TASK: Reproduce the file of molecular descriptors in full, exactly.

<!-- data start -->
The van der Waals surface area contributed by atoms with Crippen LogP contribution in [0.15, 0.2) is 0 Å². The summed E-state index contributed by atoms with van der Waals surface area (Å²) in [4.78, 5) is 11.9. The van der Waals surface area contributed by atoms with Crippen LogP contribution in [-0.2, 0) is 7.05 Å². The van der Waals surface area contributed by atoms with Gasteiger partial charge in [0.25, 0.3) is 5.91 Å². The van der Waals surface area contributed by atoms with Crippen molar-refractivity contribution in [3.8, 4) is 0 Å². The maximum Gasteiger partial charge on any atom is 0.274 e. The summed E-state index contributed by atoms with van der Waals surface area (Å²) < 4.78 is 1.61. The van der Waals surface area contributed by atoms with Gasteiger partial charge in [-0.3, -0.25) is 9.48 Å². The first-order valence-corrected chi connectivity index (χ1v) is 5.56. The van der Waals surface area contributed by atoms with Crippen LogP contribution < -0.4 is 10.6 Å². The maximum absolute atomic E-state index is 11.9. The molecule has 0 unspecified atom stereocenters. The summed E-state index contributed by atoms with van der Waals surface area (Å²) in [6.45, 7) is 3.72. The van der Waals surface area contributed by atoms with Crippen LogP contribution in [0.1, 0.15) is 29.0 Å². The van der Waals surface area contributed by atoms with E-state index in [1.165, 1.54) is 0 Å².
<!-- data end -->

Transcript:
The van der Waals surface area contributed by atoms with Crippen LogP contribution in [0.15, 0.2) is 0 Å². The summed E-state index contributed by atoms with van der Waals surface area (Å²) in [4.78, 5) is 11.9. The van der Waals surface area contributed by atoms with Crippen LogP contribution in [-0.2, 0) is 7.05 Å². The van der Waals surface area contributed by atoms with Gasteiger partial charge in [0.25, 0.3) is 5.91 Å². The van der Waals surface area contributed by atoms with Crippen molar-refractivity contribution in [3.8, 4) is 0 Å². The maximum Gasteiger partial charge on any atom is 0.274 e. The summed E-state index contributed by atoms with van der Waals surface area (Å²) < 4.78 is 1.61. The van der Waals surface area contributed by atoms with Gasteiger partial charge in [-0.3, -0.25) is 9.48 Å². The first-order valence-corrected chi connectivity index (χ1v) is 5.56. The van der Waals surface area contributed by atoms with Crippen LogP contribution < -0.4 is 10.6 Å². The maximum absolute atomic E-state index is 11.9. The molecule has 0 unspecified atom stereocenters. The summed E-state index contributed by atoms with van der Waals surface area (Å²) in [6.45, 7) is 3.72. The van der Waals surface area contributed by atoms with Crippen LogP contribution in [0.1, 0.15) is 29.0 Å². The van der Waals surface area contributed by atoms with E-state index in [1.165, 1.54) is 0 Å².